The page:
With Sen. Joe Lieberman’s primary defeat at the hands of anti-war Democrat Ned Lamont last week and his decision to seek re-election as an independent, the national media have just begun to focus on the “third man” in Connecticut’s Senate race: moderate-to-conservative Alan Schlesinger, former six-term state legislator and past mayor of Derby.
No one had been paying any attention to Schlesinger, “But all of that changed on August 9—the day after Lieberman lost, which was our best media day ever,” said Schlesinger campaign manager Dick Foley, former state Republican chairman. “Alan was on Fox, MSNBC, every local television station here and six to eight radio programs.” Foley added that at least 15 reporters attended the Republican candidate’s press conference following Lieberman’s defeat.
An attorney, Schlesinger served for 12 years in the state legislature, where he was often at odds with Republican Gov.-to-be John Rowland. Schlesinger unsuccessfully challenged Rowland for a Republican congressional nomination in 1984 and in 1990 opposed Rowland ally Gary Franks for a congressional nod. (Rowland resigned the governorship last year and went to prison after pleading guilty to corruption charges.)
Elected mayor of Derby, Schlesinger took over a city whose finances were in the red and unable to pay salaries of city employees. By making cuts and instituting a tax increase without floating bonds, Schlesinger paid off the city’s debt, turned the deficit into a surplus, and eventually gave voters a rebate and lowered the taxes—“just like Ronald Reagan in his first year as governor of California,” he recalled.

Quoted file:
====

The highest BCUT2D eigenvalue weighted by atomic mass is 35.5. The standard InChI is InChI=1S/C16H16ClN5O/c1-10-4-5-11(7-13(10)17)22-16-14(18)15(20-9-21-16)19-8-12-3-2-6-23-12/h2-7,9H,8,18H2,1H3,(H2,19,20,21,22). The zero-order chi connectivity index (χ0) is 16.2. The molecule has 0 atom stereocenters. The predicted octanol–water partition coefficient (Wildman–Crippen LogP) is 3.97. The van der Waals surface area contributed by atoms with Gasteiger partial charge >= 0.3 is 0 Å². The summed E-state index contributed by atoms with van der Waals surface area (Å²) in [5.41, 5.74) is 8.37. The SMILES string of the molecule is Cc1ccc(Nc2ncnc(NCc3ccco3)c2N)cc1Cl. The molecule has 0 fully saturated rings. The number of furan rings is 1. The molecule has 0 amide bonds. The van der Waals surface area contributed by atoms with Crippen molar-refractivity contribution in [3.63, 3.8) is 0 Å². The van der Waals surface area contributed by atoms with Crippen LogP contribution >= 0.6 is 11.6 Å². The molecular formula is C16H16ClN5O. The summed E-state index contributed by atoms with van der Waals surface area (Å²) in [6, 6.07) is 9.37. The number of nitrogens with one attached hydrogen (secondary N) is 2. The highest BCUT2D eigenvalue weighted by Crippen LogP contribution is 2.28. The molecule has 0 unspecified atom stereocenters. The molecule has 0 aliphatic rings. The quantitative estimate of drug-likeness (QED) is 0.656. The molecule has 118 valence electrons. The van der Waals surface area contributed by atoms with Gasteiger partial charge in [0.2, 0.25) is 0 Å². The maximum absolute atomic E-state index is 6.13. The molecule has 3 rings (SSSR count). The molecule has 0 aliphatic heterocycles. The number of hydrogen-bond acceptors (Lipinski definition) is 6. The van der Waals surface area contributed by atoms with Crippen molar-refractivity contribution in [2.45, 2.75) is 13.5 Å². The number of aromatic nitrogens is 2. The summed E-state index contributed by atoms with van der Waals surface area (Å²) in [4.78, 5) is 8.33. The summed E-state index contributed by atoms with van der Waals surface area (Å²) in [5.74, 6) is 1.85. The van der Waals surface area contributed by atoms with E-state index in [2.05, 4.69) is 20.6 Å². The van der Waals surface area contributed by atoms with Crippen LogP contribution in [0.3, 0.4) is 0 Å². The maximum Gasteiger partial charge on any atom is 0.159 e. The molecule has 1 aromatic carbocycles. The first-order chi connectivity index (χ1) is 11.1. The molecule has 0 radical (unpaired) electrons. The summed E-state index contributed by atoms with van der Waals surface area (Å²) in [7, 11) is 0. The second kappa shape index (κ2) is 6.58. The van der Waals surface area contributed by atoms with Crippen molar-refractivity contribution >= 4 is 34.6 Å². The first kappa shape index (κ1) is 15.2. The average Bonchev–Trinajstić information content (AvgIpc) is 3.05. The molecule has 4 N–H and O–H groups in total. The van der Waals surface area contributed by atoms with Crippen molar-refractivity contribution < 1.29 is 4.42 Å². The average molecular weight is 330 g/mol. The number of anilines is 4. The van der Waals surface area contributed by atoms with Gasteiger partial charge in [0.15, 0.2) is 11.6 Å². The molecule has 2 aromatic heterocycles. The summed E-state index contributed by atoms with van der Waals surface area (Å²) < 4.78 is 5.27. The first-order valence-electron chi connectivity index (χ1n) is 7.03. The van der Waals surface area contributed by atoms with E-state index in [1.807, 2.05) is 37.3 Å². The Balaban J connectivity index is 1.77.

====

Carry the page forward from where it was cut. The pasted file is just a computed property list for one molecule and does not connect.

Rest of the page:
Prior to last week, the most media attention Schlesinger received came following newspaper reports that he was a recreational gambler who played cards at casinos under an assumed name. Amid suggestions from some Republicans that Schlesinger resign the nomination, the candidate met with reporters and with Republican Gov. Jodi Rell and State Party Chairman George Gallo.
“Alan freely pointed out that he had not done anything wrong and was a recreational gambler and that he used an assumed name to avoid subsequent solicitations,” said Foley, noting that this is “common practice” in a state in which off-track betting and gambling at Indian reservation casinos are widespread.
Over lunch during a recent trip to Washington, Schlesinger and Foley laid out their game plan for a race they correctly assumed would include three major candidates.
As Schlesinger—like Lieberman, a supporter of the Iraq War—pointed out, “If you take away Iraq, there are no major differences between Lieberman [lifetime American Conservative Union rating: 17%] and Lamont. That leaves a lot of room for someone like me to spell out differences.” The GOP nominee noted that he “would have voted to confirm Samuel Alito to the Supreme Court—Lieberman didn’t and Lamont is critical of all the Bush judicial appointments.” Schlesinger also notes that he would have voted for the Bush tax cuts (Lieberman opposed them and Lamont has attacked them) and would vote to make the cuts permanent.
Schlesinger describes himself as “pro-choice” and does not support overturning Roe v. Wade. He does oppose partial-birth abortion, however, and supports parental consent for abortion. Lieberman voted against the ban on partial-birth abortion.
Both Foley and Schlesinger stress that the last time a Democratic senator from Connecticut sought re-election as an independent, the Republican won with a plurality. That was in 1970, when the late Sen. Thomas Dodd, father of the state’s senior Sen. Christopher Dodd, ran as an independent and the Democrats nominated Joseph Duffey, national chairman of the leftist Americans for Democratic Action. The GOP winner was Lowell Weicker, who was finally defeated by Lieberman in 1988 and elected governor as an independent two years later. This year, Weicker and longtime strategist Tom D’Amore are supporting Lamont.